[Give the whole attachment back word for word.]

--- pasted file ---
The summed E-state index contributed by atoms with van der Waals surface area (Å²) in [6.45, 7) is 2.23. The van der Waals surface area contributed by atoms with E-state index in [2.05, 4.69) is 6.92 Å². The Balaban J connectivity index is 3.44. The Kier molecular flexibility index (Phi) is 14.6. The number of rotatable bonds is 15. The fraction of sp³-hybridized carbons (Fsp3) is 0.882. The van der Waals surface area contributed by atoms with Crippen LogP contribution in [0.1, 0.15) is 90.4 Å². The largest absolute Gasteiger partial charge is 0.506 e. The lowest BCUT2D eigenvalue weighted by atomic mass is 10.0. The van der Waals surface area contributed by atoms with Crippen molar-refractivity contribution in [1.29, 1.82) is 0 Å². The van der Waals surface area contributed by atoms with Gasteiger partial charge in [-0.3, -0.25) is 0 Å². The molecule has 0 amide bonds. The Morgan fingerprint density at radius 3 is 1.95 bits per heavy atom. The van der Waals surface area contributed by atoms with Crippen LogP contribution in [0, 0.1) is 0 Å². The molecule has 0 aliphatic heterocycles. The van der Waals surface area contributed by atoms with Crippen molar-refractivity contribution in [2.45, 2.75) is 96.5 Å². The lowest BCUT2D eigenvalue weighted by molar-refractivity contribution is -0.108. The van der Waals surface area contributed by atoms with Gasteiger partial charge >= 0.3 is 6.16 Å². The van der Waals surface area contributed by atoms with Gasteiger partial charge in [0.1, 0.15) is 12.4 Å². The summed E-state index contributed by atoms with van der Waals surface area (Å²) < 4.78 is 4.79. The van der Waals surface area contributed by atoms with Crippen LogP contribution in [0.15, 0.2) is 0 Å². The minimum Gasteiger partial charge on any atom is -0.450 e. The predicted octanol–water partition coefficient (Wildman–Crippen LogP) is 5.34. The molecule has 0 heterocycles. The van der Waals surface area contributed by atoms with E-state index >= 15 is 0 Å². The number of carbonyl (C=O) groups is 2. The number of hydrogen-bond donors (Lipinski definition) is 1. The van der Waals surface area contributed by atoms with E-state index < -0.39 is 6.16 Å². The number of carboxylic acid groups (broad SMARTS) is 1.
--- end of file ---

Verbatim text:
The summed E-state index contributed by atoms with van der Waals surface area (Å²) in [6.45, 7) is 2.23. The van der Waals surface area contributed by atoms with E-state index in [2.05, 4.69) is 6.92 Å². The Balaban J connectivity index is 3.44. The Kier molecular flexibility index (Phi) is 14.6. The number of rotatable bonds is 15. The fraction of sp³-hybridized carbons (Fsp3) is 0.882. The van der Waals surface area contributed by atoms with Crippen LogP contribution in [0.1, 0.15) is 90.4 Å². The largest absolute Gasteiger partial charge is 0.506 e. The lowest BCUT2D eigenvalue weighted by atomic mass is 10.0. The van der Waals surface area contributed by atoms with Crippen molar-refractivity contribution in [1.29, 1.82) is 0 Å². The van der Waals surface area contributed by atoms with Gasteiger partial charge in [-0.3, -0.25) is 0 Å². The molecule has 0 amide bonds. The Morgan fingerprint density at radius 3 is 1.95 bits per heavy atom. The van der Waals surface area contributed by atoms with Crippen LogP contribution in [0, 0.1) is 0 Å². The molecule has 0 aliphatic heterocycles. The van der Waals surface area contributed by atoms with Crippen molar-refractivity contribution in [2.45, 2.75) is 96.5 Å². The lowest BCUT2D eigenvalue weighted by molar-refractivity contribution is -0.108. The van der Waals surface area contributed by atoms with Gasteiger partial charge >= 0.3 is 6.16 Å². The van der Waals surface area contributed by atoms with Gasteiger partial charge in [0.1, 0.15) is 12.4 Å². The summed E-state index contributed by atoms with van der Waals surface area (Å²) < 4.78 is 4.79. The van der Waals surface area contributed by atoms with Crippen LogP contribution in [0.15, 0.2) is 0 Å². The minimum Gasteiger partial charge on any atom is -0.450 e. The predicted octanol–water partition coefficient (Wildman–Crippen LogP) is 5.34. The molecule has 0 heterocycles. The van der Waals surface area contributed by atoms with E-state index >= 15 is 0 Å². The number of carbonyl (C=O) groups is 2. The number of hydrogen-bond donors (Lipinski definition) is 1. The van der Waals surface area contributed by atoms with E-state index < -0.39 is 6.16 Å². The number of carboxylic acid groups (broad SMARTS) is 1.